Dodge lorry rebuild Dodge truck restoration

The Dodge returns home, ending VHC Engineering's involvement with the project.

Restoration Part 40. Click here to return to the main Dodge lorry restoration page. Part of oldclassiccar.co.uk. Contact page.

March/April 2011.
Race Retro, and the enjoyment we had in displaying the Dodge at Stoneleigh for its post-restoration debut, seems like a long time ago now. Especially as the truck was well received and some interesting information and photos came to light. Some more work was undertaken on the truck during March, but in April I decided to end the involvement of VHC Engineering Ltd (also known as VHC Classics and Vehicle Protection Services Ltd) in the restoration. I made arrangements and had the un-finished project returned home early. This is the last thing I expected or wanted to do, but it was the correct decision and subsequent events have re-inforced this view.

Post Race-Retro activity.

Re-winding now to the beginning of March. The Dodge is shown below, back at VHC Engineering Ltd's premises shortly after its Race Retro appearance.
The truck back at VHC Engineering Ltd's workshop
Attending the show was very interesting for a number of reasons, one being the interest that it generated with the show-goers, especially on the Friday, which led to a few of them suggesting that it was their "vehicle of the show", not bad given the company it was in. One chap remembered hitching a lift with Dennis Poore in the Dodge, and sent me some photographs that he'd taken of the Alfa, with the truck in the background, as a child. Another chap, a modeller, visited Poore at his home in the late 1960s in order to photograph and take measurements of the Alfa, so that he could scratch-build a model of it. A few days later this same gent emailed me scans of these old photographs - fantastic.
Photos of Dennis Poore's Alfa Romeo
A dealer in motor-racing memorabilia mentioned that he had an old advertisement snipped from a magazine, that featured the car and the transporter. He kindly posted that out to me in March. On another stall, I turned up a photograph of Poore racing his R-Type MG prior to the war. This is the first photo I've seen of that particular car, which used to attend events in my old trailer before the Alfa came on the scene.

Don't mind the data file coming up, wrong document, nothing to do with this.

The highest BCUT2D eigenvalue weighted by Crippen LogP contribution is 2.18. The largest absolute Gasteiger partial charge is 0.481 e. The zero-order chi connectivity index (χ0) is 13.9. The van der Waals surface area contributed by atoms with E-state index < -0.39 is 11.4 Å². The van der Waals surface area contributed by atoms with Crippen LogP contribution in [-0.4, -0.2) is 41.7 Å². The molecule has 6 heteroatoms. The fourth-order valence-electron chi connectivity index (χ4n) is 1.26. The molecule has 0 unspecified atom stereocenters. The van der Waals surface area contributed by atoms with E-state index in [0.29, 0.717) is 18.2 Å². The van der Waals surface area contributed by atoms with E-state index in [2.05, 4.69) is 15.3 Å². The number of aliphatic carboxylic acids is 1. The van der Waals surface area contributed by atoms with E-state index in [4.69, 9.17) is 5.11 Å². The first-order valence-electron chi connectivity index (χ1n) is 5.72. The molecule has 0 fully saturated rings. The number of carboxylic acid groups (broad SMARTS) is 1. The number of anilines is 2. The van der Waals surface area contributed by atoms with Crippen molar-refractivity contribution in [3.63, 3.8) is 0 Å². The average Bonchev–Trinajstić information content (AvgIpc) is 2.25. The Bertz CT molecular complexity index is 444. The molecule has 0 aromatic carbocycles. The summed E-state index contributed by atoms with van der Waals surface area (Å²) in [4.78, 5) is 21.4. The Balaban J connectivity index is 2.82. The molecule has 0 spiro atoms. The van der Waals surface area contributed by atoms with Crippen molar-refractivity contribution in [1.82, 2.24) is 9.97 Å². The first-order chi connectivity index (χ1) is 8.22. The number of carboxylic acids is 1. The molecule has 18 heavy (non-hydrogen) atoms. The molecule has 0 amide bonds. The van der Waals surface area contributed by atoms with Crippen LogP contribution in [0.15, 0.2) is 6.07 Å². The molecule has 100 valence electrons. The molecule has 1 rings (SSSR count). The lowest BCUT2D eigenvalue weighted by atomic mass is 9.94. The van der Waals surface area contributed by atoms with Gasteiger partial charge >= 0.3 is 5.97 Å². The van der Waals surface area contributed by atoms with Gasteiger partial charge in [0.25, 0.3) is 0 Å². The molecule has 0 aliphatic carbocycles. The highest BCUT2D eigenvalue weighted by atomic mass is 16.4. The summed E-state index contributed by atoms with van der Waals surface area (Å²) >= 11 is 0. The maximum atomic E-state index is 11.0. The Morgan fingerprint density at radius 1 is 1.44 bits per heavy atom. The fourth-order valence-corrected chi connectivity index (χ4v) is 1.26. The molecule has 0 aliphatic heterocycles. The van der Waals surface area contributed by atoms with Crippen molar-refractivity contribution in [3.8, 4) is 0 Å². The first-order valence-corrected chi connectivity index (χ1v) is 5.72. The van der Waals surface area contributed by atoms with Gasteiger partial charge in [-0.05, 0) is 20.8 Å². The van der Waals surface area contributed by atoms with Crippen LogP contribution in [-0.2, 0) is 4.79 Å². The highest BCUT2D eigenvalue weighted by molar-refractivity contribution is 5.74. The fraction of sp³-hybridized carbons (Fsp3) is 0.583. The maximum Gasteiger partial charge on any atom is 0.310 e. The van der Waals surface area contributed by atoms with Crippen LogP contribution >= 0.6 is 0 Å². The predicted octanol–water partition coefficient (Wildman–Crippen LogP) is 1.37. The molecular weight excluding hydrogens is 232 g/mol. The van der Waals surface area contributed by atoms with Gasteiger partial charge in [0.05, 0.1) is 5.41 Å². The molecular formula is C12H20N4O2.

Notwen Oils advertisement featuring the Dodge truck

Back at VHC Engineering.

With the Dodge back at base, it was time to draw up a revised "action plan" which would, or rather, should have seen the Dodge completed and road-tested by the end of April (or thereabouts). Sadly that plan didn't come to fruition, but a few key jobs were undertaken on the truck. The first of these involved the fuel tanks. A modification was required to the mounting of the sender units (they needed to be isolated from the tanks). To do this, both tanks had to be removed from the truck. While this was going on, the roadwheels were again removed so that the brakes could receive some more attention.
Dodge off its wheels again
A block of nylon was purchased, and from this mountings were machined that allowed the senders to be re-fitted to the tanks, yet isolating them from the body of the tanks. This should correct a gremlin that we'd spotted a while back - the fuel gauges weren't reading correctly. In addition to finding the nylon block, I bought a set of four lashing rings. Once painted, they were bolted into the rear floor, one in each corner, so that should I ever need to put a racing car in the back, it can be securely attached to the rings. Inset, a photograph of the flexible ducting that will be used to connect the carburettor to the (non-original) air cleaner that has still to be fitted.
More bits bought for the truck's restoration
A significant alteration was made to the electrical system too. Instead of the entire system running from two hefty six-volt batteries, a twelve-volt battery was introduced, replacing one of the six-volt units. The 12v battery now takes care of the starter circuit (only), while the 6v battery takes care of everything else. The 12v doesn't receive a charge from the dynamo, but will be topped up prior to any trip. For safety, two isolator switches - shown below - were incorporated in the revised design, both now mounted alongside the driver's seat in the floor.
Battery isolator switches
March also saw the new door mirrors fitted to the truck. Sourced in the USA, they were the best option I could find to give a half-decent view of the road behind, while still looking suitable for an old truck. The inner door trim panels were removed, and many measurements taken, before the drill came out of its box.
Ready to fit the door mirrors
I had been a little worried that the mirrors may look OTT on such an old lorry, but seeing them fitted I think they look ok. Some new stainless steel dome-headed nuts and washers were sourced on eBay, and I fitted them to the mirror mountings once the truck had returned home.
New mirrors on an old truck

Calling time on VHC's involvement.

Up until quite recently I'd had every confidence that the truck would remain with VHC Engineering until completion. Our original agreement made it clear that it would remain there until it was fully finished, proven and road-tested. More recently though I began to take a different view of how best the remainder of the project should proceed.